Especially for new teachers, or those with classes larger than 30, the response system may seem extravagantly burdensome. It will only become so, however, if instructors make the common but unnecessary assumption that we must read every word students write and mark every piece of writing as if it were a formal paper. We must understand that simply writing a response is useful for the student, and does not require our comments. While I do skim through all the responses, I probably only comment on 20% of any given batch. I confine my comments to particularly engaging readings, particularly erroneous ones, or to personal issues students raise about texts or the class. Even my comments are brief, generally only a phrase ("interesting") or a short sentence ("Is Daisy really not worthy of respect?"). Indeed, my willingness to let their responses stand on their own, no matter whether "check" or "plus," is one way of letting students know that ultimately they are responsible for framing their own thoughts on the texts we read.

Works Cited:

1 See MacDonald and Cooper. "Contributions of Academic and Dialogic Journals to Writing about Literature." Writing, Teaching and Learning in the Disciplines. Ed. Anne Herrington and Charles Moran. NY: M.L.A. 1992: 137-155. I would also like to acknowledge the pedagogical aid I received from former graduate student and faculty colleagues at the University of California at Berkeley when I taught in that English department's composition program.

2 My practice is supported by MacDonald and Cooper's experimental research, which demonstrated that students who practiced this sort of "academic" writing were able to frame "better overall arguments as well as more sophisticated claims" than students who had only practiced dialogic writing (150).

3 "Ethical Guidelines for Writing Assignments." Social Issues in the English Classroom. Ed. C. Mark Hurlbert and Samuel Totten. Urbana, Il: N.C.T.E. 1992: 283-303.

Syllabus #1

English 252--06: Survey of American Literature II
Spring 1995

Professor Jo Ellen Green Kaiser
University of Kentucky

Required Texts:
The Heath Anthology of American Literature, Second Edition

Puddn'head Wilson, Mark Twain

The Sun Also Rises, Ernest Hemingway

General Syllabus

Jan. 12: Introduction

Jan. 17-Jan. 31: A Changing America: Reconstruction, the new science, and the loss of the old South

Jan. 31-Feb. 16: A Changing America: women's separate sphere, the growth of a capitalist/consumer economy, and the call of Europe

Feb. 16: PAPER DUE (5-6 pages)

Feb. 16-Mar. 13:  A Changing America: industrialization, urbanization and the immigrant experience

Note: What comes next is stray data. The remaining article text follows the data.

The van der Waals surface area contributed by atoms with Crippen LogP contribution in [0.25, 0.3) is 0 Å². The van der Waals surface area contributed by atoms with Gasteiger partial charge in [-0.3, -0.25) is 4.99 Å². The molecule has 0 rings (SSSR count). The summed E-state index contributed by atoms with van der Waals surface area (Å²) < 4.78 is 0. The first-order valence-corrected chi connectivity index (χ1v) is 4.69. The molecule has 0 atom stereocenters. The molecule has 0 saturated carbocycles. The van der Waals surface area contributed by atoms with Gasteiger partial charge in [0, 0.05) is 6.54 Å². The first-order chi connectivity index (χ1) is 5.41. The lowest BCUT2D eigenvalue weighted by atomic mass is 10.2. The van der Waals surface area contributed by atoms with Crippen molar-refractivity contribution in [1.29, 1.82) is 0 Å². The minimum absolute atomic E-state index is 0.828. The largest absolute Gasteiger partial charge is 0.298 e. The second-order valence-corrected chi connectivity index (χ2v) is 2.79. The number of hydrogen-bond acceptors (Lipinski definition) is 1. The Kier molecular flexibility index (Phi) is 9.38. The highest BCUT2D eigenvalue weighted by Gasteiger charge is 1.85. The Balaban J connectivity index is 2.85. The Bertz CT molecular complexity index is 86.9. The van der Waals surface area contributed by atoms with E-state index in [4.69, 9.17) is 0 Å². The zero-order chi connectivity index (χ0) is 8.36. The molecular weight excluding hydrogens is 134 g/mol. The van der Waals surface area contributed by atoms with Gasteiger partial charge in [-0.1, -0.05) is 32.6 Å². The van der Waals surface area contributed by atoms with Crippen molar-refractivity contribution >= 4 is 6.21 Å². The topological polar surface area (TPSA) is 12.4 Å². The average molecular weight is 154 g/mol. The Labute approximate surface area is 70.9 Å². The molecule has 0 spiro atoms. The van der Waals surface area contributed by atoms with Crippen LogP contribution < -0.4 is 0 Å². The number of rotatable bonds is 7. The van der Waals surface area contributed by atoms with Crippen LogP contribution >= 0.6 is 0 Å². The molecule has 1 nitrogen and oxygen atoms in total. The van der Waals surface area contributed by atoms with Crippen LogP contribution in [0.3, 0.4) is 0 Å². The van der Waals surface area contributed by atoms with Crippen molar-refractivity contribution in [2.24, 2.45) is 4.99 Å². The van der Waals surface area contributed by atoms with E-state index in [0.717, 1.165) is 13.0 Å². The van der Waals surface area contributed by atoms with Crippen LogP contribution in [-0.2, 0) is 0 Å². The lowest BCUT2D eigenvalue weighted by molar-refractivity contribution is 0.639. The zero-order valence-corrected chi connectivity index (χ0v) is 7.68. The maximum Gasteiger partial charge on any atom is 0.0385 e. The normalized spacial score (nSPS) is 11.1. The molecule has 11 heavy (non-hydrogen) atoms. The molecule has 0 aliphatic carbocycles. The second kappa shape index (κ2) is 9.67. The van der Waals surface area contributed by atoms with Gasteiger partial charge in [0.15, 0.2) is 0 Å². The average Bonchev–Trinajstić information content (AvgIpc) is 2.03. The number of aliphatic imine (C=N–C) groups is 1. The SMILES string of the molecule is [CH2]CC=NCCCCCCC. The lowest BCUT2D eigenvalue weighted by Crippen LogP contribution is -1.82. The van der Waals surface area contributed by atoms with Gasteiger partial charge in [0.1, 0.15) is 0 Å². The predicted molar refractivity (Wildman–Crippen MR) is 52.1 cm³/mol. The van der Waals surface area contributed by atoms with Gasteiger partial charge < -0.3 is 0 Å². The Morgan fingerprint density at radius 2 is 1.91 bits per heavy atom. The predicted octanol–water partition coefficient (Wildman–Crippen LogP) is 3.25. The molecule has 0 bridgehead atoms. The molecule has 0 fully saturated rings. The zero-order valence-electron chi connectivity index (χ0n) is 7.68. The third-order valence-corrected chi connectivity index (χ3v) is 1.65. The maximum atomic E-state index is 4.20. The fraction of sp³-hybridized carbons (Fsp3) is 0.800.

Mar. 13-Mar. 17: SPRING BREAK

Mar. 21-Apr. 11: Modern America: war and a crisis of [masculine] confidence

Apr. 11: PAPER DUE (5-6 pages)

Apr. 11-Apr. 25: (post) Modern America: questioning identity/ questioning culture

Apr. 27: Review

May 4: FINAL

Detailed Syllabus

Jan. 12: Introduction

Jan. 17: Twain, Pudd'nhead Wilson, pp.3-41

Jan. 19: Pudd'nhead Wilson, pp. 41-104

Response: In this book, do Tom and Chambers behave as they do because of the way they were raised (nurture) or because of their genetic/racial inheritance (nature)?

Jan. 24: Pudd'nhead Wilson, pp. 104-145

Response: Does this novel have a happy ending?

Jan. 31: Dunbar, "Mr. Cornelius Johnson" p. 488

Response: Was Cornelius right to stay in D.C.?

Feb. 2: Dunbar-Nelson, "Sister Josepha" p. 516

Jewett, "The White Heron" p. 112 Response: Compare Sylvia with Josepha. Why do they make the choices they make?


Feb. 7: Dickinson Poems (xerox) Response: Compare this poet's relation of her experience to Sylvia's.

Feb. 9: James, Daisy Miller pp. 561-588

Feb. 14: Daisy Miller pp. 588-600 Response: For Winterbourne, is Daisy ultimately respectable? What defines respectability (for him)?

Feb. 16: Chopin, "Desirée's Baby" p. 637; "A Pair of Silk Stockings" p. 654


Feb. 21: Davis, "Life in the Iron-Mills" p. 43

Feb. 23: London, "South of the Slot" p. 744

Response: Why does Bill Totts triumph over Freddie Drummond?

Feb. 28: Adams, "The Virgin of Chartres" p. 872 "The Dynamo and the Virgin" p. 883

Response: What does Adams mean by the terms "Virgin" and "Dynamo"? What is their significance?

Mar. 2: Martí, "Our America" p. 821

Yezierska, "America and I" p. 1865


Mar. 7: All of the Stein readings pp. 1300-

Mar. 9: Poems by Williams pp. 1310-, Olsen p. 1396

Response: What aspects of Williams' poems are similar to other texts we have read so far?

Mar. 13-18: SPRING BREAK

Mar. 21: Eliot, "The Love Song of J. Alfred Prufock" p. 1437